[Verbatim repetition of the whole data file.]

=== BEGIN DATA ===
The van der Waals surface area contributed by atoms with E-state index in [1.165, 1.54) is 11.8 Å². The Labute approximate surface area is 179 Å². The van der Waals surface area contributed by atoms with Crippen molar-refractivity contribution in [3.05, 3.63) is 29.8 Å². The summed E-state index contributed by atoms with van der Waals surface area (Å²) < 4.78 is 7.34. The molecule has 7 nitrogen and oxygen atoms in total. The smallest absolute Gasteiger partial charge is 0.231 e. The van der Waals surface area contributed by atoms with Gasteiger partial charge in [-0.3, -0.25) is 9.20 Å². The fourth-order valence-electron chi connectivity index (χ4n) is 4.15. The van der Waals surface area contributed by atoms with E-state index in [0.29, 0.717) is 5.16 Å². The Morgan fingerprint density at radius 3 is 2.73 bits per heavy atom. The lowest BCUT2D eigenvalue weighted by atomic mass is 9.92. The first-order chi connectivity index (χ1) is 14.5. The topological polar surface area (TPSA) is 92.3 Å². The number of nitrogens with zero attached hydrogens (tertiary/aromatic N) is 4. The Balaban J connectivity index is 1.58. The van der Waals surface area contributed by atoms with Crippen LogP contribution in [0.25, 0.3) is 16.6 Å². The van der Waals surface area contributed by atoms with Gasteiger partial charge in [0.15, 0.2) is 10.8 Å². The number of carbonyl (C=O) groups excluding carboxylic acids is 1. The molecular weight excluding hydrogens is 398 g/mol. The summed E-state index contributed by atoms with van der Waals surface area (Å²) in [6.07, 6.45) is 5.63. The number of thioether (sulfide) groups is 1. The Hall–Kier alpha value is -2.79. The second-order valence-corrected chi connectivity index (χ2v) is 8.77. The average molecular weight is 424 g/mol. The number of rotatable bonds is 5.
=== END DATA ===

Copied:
The van der Waals surface area contributed by atoms with E-state index in [1.165, 1.54) is 11.8 Å². The Labute approximate surface area is 179 Å². The van der Waals surface area contributed by atoms with Crippen molar-refractivity contribution in [3.05, 3.63) is 29.8 Å². The summed E-state index contributed by atoms with van der Waals surface area (Å²) < 4.78 is 7.34. The molecule has 7 nitrogen and oxygen atoms in total. The smallest absolute Gasteiger partial charge is 0.231 e. The van der Waals surface area contributed by atoms with Gasteiger partial charge in [-0.3, -0.25) is 9.20 Å². The fourth-order valence-electron chi connectivity index (χ4n) is 4.15. The van der Waals surface area contributed by atoms with E-state index in [0.29, 0.717) is 5.16 Å². The Morgan fingerprint density at radius 3 is 2.73 bits per heavy atom. The lowest BCUT2D eigenvalue weighted by atomic mass is 9.92. The first-order chi connectivity index (χ1) is 14.5. The topological polar surface area (TPSA) is 92.3 Å². The number of nitrogens with zero attached hydrogens (tertiary/aromatic N) is 4. The Balaban J connectivity index is 1.58. The van der Waals surface area contributed by atoms with Crippen LogP contribution in [0.25, 0.3) is 16.6 Å². The van der Waals surface area contributed by atoms with Gasteiger partial charge in [0.15, 0.2) is 10.8 Å². The number of carbonyl (C=O) groups excluding carboxylic acids is 1. The molecular weight excluding hydrogens is 398 g/mol. The summed E-state index contributed by atoms with van der Waals surface area (Å²) in [6.07, 6.45) is 5.63. The number of thioether (sulfide) groups is 1. The Hall–Kier alpha value is -2.79. The second-order valence-corrected chi connectivity index (χ2v) is 8.77. The average molecular weight is 424 g/mol. The number of rotatable bonds is 5.